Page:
The Christian church's gathering star.

What more could wisdom do for them,

Than guide them in the path they trod?
And the same star of Bethlehem

Hath led his spirit home to God!

Well may his memory be dear,

Whose loss is still its sole alloy,
Whose happy lot dries every tear

With holy hopes and humble joy.

"The brightest star of morning's host,"
Is that which shines in twilight skies;
"Scarce risen, in brighter beams 't is lost,"
And vanishes from mortal eyes.

Its loss inspires a brief regret ;
Its loveliness is ne'er forgot;
We know full well 't is shining yet,
Although we may behold it not.

And thus the spirit which is gone,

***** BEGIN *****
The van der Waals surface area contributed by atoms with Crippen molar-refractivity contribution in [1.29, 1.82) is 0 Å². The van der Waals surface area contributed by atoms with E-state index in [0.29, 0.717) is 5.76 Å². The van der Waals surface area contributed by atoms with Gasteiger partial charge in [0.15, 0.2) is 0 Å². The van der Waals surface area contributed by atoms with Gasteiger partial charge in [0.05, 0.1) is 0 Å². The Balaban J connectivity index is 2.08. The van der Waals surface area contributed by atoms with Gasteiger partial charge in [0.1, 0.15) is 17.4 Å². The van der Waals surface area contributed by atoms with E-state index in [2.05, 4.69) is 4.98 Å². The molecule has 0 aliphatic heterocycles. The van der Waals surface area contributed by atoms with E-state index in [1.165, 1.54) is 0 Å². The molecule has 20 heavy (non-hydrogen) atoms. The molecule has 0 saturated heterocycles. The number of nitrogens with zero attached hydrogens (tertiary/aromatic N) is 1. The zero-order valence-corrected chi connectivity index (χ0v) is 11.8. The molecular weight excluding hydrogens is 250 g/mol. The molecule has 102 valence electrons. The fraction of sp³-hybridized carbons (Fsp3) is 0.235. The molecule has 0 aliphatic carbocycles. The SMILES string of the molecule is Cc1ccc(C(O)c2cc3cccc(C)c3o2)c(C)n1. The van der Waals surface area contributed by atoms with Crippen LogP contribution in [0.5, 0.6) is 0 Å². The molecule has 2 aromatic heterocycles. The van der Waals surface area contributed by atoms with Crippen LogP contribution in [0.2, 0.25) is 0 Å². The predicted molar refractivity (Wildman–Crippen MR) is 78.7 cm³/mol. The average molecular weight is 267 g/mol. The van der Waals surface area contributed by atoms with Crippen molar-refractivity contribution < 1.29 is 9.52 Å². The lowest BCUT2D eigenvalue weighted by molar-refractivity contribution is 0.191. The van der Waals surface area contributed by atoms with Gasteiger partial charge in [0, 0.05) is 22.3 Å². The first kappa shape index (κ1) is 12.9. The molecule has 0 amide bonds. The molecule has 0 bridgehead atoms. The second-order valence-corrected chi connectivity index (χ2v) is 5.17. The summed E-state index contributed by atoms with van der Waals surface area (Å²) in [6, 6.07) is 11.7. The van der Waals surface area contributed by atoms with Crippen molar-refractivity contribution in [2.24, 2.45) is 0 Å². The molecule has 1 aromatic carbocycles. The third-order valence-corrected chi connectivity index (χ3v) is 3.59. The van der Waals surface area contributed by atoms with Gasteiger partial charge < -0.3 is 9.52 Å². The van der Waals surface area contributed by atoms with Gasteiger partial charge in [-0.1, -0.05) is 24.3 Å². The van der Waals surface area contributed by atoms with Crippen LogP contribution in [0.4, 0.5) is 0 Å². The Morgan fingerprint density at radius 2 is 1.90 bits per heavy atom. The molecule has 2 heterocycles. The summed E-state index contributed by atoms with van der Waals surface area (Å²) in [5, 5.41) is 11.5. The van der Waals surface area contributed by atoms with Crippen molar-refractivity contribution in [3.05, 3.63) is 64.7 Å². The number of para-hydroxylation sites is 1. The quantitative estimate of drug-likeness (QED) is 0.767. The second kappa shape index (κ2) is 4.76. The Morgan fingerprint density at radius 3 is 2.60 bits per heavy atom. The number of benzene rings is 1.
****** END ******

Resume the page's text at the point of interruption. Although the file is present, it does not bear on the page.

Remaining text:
Is but absorb'd in glory's blaze;
In beaming brightness burning on,

Though lost unto our finite gaze.

There are, who watch'd it to the last;

There are, who can forget it never;
May these when death's dark shade is past,
Partake with joy its light forever!

PERCY BYSSHE SHELLEY.

SPIRITS.

FIRST FAUN. Canst thou imagine where those spirits live,
Which make such delicate music in the woods?
We haunt within the least frequented caves
And closest coverts, and we know these wilds,
Yet never meet them, though we hear them oft;
Where may they hide themselves?

SECOND FAUN.
"T is hard to tell:
I have heard those more skilled in spirits say,
The bubbles, which the enchantment of the sun
Sucks from the faint water-flowers that pave
The oozy bottom of clear lakes and pools,
Are the pavilions where such dwell and float
Under the green and golden atmosphere,
Which noon-tide kindles through the woven leaves;
And when these burst, and the thin fiery air,
The which they breathed within those lucent domes,
Ascends to flow like meteors through the night,